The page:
There is an 54% chance that the Urwahn Platzhirsch is the right bike for you. This is because the Platzhirsch is an urban bike and 54% of the world’s population live in urban areas. But I can already sense that you need to know a little bit more before you can be convinced. Urwahn are a German brand and manufacture the frames on home-soil. I guess they got their brand name from mashing-up Urban and Wahnsinn, which is German for insanity. Pronounce it in the German way, ‘UR-VARN’ to get it right. Urban Insanity… here we come!
At a glance, the Platzhirsch is a stunning bike, it singlehandedly combines understatement with extravagance. It is also an ebike featuring a 3D printed steel frame and it has a silky smooth belt drive.
If you took a ride in a hot-tub time-machine back to 2018 and landed at the Berlin Bike Show, you would have been able to see the early days of Urwahn when they were presenting the wonders of 3D printed steel for bicycle frame design. Urwahn has since enjoyed a healthy growth trajectory and in just a few years present themselves as a refined and mature bike brand.
To organise the review I had a few conversations with the co-founder Ramon. His youthful enthusiasm is complemented by solid bicycle expertise so the details and variations were discussed at length and a demo-bike was soon on its way.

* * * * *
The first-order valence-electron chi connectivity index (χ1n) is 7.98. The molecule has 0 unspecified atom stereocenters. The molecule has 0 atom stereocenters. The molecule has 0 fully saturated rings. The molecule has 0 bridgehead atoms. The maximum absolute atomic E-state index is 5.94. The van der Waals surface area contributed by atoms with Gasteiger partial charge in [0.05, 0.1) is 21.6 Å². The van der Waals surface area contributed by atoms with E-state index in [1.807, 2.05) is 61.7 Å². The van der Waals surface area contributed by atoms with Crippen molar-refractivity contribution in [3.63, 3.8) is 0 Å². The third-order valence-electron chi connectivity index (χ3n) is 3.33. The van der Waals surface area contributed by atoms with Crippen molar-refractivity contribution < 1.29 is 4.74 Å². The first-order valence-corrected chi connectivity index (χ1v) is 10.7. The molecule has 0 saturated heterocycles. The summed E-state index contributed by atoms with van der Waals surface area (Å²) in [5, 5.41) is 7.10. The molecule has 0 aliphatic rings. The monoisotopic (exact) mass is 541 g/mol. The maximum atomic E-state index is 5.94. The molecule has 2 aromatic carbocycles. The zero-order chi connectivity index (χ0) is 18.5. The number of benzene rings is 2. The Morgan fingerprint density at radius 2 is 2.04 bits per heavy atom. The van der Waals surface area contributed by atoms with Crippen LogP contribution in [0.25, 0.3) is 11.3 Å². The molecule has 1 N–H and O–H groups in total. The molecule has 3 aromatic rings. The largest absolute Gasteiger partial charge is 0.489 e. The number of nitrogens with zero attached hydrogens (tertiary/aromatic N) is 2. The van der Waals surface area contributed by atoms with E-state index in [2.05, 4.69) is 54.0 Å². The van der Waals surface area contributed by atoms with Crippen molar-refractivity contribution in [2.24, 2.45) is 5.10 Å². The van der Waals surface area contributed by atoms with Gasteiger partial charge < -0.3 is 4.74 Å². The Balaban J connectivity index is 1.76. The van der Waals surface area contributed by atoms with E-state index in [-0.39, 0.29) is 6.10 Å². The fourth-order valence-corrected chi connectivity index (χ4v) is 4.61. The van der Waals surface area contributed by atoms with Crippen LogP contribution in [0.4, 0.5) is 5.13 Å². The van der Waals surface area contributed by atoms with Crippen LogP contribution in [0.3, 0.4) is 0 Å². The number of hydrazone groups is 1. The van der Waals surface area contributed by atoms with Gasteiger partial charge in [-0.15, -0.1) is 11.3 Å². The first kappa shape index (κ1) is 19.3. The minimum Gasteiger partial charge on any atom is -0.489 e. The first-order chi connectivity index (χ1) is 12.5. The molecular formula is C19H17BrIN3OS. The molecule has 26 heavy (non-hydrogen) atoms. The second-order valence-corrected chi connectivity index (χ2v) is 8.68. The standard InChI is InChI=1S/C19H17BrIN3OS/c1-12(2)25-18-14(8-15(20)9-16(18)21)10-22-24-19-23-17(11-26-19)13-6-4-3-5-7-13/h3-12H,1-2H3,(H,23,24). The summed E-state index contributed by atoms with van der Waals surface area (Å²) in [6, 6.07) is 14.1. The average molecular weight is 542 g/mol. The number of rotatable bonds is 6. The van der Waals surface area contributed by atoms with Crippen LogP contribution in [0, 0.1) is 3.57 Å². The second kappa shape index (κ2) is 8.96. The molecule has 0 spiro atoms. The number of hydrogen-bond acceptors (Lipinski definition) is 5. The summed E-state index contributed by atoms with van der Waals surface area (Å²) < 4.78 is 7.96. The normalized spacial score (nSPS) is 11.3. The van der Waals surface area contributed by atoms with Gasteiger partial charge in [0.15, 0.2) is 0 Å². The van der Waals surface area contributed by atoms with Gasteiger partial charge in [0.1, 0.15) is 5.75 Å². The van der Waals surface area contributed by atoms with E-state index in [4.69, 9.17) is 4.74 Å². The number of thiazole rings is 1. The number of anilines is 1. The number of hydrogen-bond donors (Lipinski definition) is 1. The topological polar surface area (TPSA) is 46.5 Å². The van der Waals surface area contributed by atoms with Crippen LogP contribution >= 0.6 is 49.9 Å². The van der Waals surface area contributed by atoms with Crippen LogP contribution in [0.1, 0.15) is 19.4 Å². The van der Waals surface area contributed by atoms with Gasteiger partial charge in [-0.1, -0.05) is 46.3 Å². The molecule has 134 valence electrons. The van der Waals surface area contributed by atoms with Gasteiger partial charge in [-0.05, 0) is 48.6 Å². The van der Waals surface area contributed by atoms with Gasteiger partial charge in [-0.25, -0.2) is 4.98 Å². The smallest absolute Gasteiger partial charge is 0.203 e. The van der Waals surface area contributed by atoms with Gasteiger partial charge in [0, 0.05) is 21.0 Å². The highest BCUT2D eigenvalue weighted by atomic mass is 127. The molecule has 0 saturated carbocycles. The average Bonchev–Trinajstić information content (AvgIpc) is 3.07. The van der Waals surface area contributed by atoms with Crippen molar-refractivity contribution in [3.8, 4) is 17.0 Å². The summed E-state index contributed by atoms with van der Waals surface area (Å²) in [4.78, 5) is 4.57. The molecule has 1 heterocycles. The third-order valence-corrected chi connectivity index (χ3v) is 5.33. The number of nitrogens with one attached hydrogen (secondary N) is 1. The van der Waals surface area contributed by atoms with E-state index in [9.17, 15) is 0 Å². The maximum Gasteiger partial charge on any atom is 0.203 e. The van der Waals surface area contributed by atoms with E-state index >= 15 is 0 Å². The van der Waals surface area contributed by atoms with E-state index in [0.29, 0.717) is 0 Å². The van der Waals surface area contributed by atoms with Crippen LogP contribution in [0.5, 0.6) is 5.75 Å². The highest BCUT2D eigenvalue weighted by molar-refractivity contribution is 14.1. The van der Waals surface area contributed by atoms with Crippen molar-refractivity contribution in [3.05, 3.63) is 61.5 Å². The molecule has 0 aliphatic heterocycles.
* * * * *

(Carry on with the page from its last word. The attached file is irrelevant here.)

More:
The Platzhirsch (aka. The Stag)
Urwahn have a distinctive frame design for their bikes with the bent seat tube and this feature has been extended into the Platzhirsch model. The original StadtFuchs (City Fox) model from Urwahn is not an ebike and has some differences in the details but is an undeniable sibling.
Traditional bikes rely on a seat tube that extends from the saddle, through to the bottom bracket (where the pedals are). This classic construction ensures structural stability, just think ‘Triangles’. Urwahn resolve this structural challenge with 3D printed lugs with fine details that ultimately define the engineering integrity and characteristics of the frame.
Urwahn frames follow a similar assembly to traditional lugged steel frames, but with 3D printed lugs and connecting tubes. Skilled metal workmanship mean that all of the joins become invisible and you could easily be forgiven into thinking it was a carbon fiber frame.